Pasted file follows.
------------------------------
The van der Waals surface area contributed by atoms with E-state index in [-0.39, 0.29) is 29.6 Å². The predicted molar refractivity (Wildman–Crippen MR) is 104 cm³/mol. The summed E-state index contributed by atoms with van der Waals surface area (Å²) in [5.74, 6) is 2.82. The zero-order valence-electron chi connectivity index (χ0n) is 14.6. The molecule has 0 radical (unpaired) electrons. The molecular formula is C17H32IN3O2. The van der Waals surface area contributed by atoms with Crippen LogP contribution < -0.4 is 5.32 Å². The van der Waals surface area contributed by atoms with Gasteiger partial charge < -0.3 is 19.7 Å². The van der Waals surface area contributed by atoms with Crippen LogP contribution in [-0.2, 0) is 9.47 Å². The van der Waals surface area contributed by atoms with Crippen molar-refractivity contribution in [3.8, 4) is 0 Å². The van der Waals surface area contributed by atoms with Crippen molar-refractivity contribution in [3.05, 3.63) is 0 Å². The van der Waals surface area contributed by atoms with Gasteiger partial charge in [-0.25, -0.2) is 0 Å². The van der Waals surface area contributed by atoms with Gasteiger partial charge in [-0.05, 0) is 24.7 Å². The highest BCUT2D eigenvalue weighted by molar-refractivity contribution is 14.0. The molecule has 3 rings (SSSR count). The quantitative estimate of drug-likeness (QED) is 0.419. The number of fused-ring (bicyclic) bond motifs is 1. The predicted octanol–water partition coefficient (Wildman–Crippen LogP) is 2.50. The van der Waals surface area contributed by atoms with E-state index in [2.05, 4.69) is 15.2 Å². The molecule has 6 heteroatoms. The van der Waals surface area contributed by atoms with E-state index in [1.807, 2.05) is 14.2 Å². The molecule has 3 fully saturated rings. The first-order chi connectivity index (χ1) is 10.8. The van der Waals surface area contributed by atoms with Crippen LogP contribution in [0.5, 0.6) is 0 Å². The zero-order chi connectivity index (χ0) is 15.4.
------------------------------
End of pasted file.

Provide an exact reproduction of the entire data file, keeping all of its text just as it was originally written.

The van der Waals surface area contributed by atoms with E-state index in [-0.39, 0.29) is 29.6 Å². The predicted molar refractivity (Wildman–Crippen MR) is 104 cm³/mol. The summed E-state index contributed by atoms with van der Waals surface area (Å²) in [5.74, 6) is 2.82. The zero-order valence-electron chi connectivity index (χ0n) is 14.6. The molecule has 0 radical (unpaired) electrons. The molecular formula is C17H32IN3O2. The van der Waals surface area contributed by atoms with Crippen LogP contribution < -0.4 is 5.32 Å². The van der Waals surface area contributed by atoms with Gasteiger partial charge < -0.3 is 19.7 Å². The van der Waals surface area contributed by atoms with Crippen LogP contribution in [-0.2, 0) is 9.47 Å². The van der Waals surface area contributed by atoms with Crippen molar-refractivity contribution in [3.8, 4) is 0 Å². The van der Waals surface area contributed by atoms with Crippen molar-refractivity contribution in [3.05, 3.63) is 0 Å². The van der Waals surface area contributed by atoms with Gasteiger partial charge in [-0.25, -0.2) is 0 Å². The van der Waals surface area contributed by atoms with Gasteiger partial charge in [-0.05, 0) is 24.7 Å². The highest BCUT2D eigenvalue weighted by molar-refractivity contribution is 14.0. The molecule has 3 rings (SSSR count). The quantitative estimate of drug-likeness (QED) is 0.419. The number of fused-ring (bicyclic) bond motifs is 1. The predicted octanol–water partition coefficient (Wildman–Crippen LogP) is 2.50. The van der Waals surface area contributed by atoms with E-state index in [2.05, 4.69) is 15.2 Å². The molecule has 6 heteroatoms. The van der Waals surface area contributed by atoms with E-state index in [1.807, 2.05) is 14.2 Å². The molecule has 3 fully saturated rings. The first-order chi connectivity index (χ1) is 10.8. The van der Waals surface area contributed by atoms with Crippen LogP contribution in [0.5, 0.6) is 0 Å². The zero-order chi connectivity index (χ0) is 15.4.